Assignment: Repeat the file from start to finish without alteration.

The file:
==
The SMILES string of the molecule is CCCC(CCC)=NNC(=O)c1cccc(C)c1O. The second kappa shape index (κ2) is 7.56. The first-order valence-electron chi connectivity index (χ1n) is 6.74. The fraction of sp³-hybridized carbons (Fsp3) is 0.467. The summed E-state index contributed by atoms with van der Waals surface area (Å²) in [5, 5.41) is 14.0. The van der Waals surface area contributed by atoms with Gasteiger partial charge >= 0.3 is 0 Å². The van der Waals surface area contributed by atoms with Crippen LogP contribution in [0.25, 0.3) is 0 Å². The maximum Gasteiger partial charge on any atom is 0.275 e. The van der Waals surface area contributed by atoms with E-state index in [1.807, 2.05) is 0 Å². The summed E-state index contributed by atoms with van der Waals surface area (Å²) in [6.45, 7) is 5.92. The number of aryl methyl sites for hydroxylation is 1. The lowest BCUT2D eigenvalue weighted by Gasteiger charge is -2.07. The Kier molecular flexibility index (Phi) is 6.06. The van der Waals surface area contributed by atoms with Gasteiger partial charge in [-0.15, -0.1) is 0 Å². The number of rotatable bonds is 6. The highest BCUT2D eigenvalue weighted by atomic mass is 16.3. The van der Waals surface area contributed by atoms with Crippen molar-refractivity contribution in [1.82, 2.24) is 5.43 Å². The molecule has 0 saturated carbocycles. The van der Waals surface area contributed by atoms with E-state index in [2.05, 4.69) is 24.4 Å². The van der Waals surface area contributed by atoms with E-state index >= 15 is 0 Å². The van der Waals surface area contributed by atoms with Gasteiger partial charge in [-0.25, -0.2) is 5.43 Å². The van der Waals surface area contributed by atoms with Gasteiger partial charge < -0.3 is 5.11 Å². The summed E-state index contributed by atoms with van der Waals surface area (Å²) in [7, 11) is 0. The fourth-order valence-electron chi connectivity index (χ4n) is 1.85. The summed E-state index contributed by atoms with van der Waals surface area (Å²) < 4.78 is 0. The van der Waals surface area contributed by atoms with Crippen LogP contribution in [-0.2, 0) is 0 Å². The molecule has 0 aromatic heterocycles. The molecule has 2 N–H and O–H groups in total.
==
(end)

The SMILES string of the molecule is CCCC(CCC)=NNC(=O)c1cccc(C)c1O. The second kappa shape index (κ2) is 7.56. The first-order valence-electron chi connectivity index (χ1n) is 6.74. The fraction of sp³-hybridized carbons (Fsp3) is 0.467. The summed E-state index contributed by atoms with van der Waals surface area (Å²) in [5, 5.41) is 14.0. The van der Waals surface area contributed by atoms with Gasteiger partial charge >= 0.3 is 0 Å². The van der Waals surface area contributed by atoms with Crippen LogP contribution in [0.25, 0.3) is 0 Å². The maximum Gasteiger partial charge on any atom is 0.275 e. The van der Waals surface area contributed by atoms with E-state index in [1.807, 2.05) is 0 Å². The summed E-state index contributed by atoms with van der Waals surface area (Å²) in [6.45, 7) is 5.92. The number of aryl methyl sites for hydroxylation is 1. The lowest BCUT2D eigenvalue weighted by Gasteiger charge is -2.07. The Kier molecular flexibility index (Phi) is 6.06. The van der Waals surface area contributed by atoms with Gasteiger partial charge in [-0.15, -0.1) is 0 Å². The number of rotatable bonds is 6. The highest BCUT2D eigenvalue weighted by atomic mass is 16.3. The van der Waals surface area contributed by atoms with Crippen molar-refractivity contribution in [1.82, 2.24) is 5.43 Å². The molecule has 0 saturated carbocycles. The van der Waals surface area contributed by atoms with E-state index in [2.05, 4.69) is 24.4 Å². The van der Waals surface area contributed by atoms with E-state index >= 15 is 0 Å². The van der Waals surface area contributed by atoms with Gasteiger partial charge in [-0.25, -0.2) is 5.43 Å². The van der Waals surface area contributed by atoms with Gasteiger partial charge < -0.3 is 5.11 Å². The summed E-state index contributed by atoms with van der Waals surface area (Å²) in [7, 11) is 0. The fourth-order valence-electron chi connectivity index (χ4n) is 1.85. The summed E-state index contributed by atoms with van der Waals surface area (Å²) < 4.78 is 0. The van der Waals surface area contributed by atoms with Crippen LogP contribution in [-0.2, 0) is 0 Å². The molecule has 0 aromatic heterocycles. The molecule has 2 N–H and O–H groups in total.